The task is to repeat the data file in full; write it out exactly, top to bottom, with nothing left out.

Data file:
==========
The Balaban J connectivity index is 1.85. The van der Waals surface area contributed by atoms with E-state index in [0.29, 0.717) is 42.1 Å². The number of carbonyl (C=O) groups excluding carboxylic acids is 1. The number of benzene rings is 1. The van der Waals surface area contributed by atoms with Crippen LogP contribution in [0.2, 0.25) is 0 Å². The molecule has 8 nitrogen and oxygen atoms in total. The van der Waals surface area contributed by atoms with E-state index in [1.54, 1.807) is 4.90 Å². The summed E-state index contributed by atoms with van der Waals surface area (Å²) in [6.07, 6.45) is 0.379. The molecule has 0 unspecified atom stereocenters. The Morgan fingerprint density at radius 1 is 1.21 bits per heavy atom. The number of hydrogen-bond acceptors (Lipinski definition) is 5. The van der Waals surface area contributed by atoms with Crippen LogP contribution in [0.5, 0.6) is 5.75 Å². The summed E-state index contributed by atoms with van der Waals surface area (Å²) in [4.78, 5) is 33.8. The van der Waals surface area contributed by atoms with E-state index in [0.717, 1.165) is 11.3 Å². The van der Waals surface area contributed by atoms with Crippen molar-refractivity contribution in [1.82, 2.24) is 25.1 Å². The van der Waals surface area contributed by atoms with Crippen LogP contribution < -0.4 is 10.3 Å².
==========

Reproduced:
The Balaban J connectivity index is 1.85. The van der Waals surface area contributed by atoms with E-state index in [0.29, 0.717) is 42.1 Å². The number of carbonyl (C=O) groups excluding carboxylic acids is 1. The number of benzene rings is 1. The van der Waals surface area contributed by atoms with Crippen LogP contribution in [0.2, 0.25) is 0 Å². The molecule has 8 nitrogen and oxygen atoms in total. The van der Waals surface area contributed by atoms with E-state index in [1.54, 1.807) is 4.90 Å². The summed E-state index contributed by atoms with van der Waals surface area (Å²) in [6.07, 6.45) is 0.379. The molecule has 0 unspecified atom stereocenters. The Morgan fingerprint density at radius 1 is 1.21 bits per heavy atom. The number of hydrogen-bond acceptors (Lipinski definition) is 5. The van der Waals surface area contributed by atoms with Crippen LogP contribution in [0.5, 0.6) is 5.75 Å². The summed E-state index contributed by atoms with van der Waals surface area (Å²) in [4.78, 5) is 33.8. The van der Waals surface area contributed by atoms with E-state index in [0.717, 1.165) is 11.3 Å². The van der Waals surface area contributed by atoms with Crippen molar-refractivity contribution in [1.82, 2.24) is 25.1 Å². The van der Waals surface area contributed by atoms with Crippen LogP contribution < -0.4 is 10.3 Å².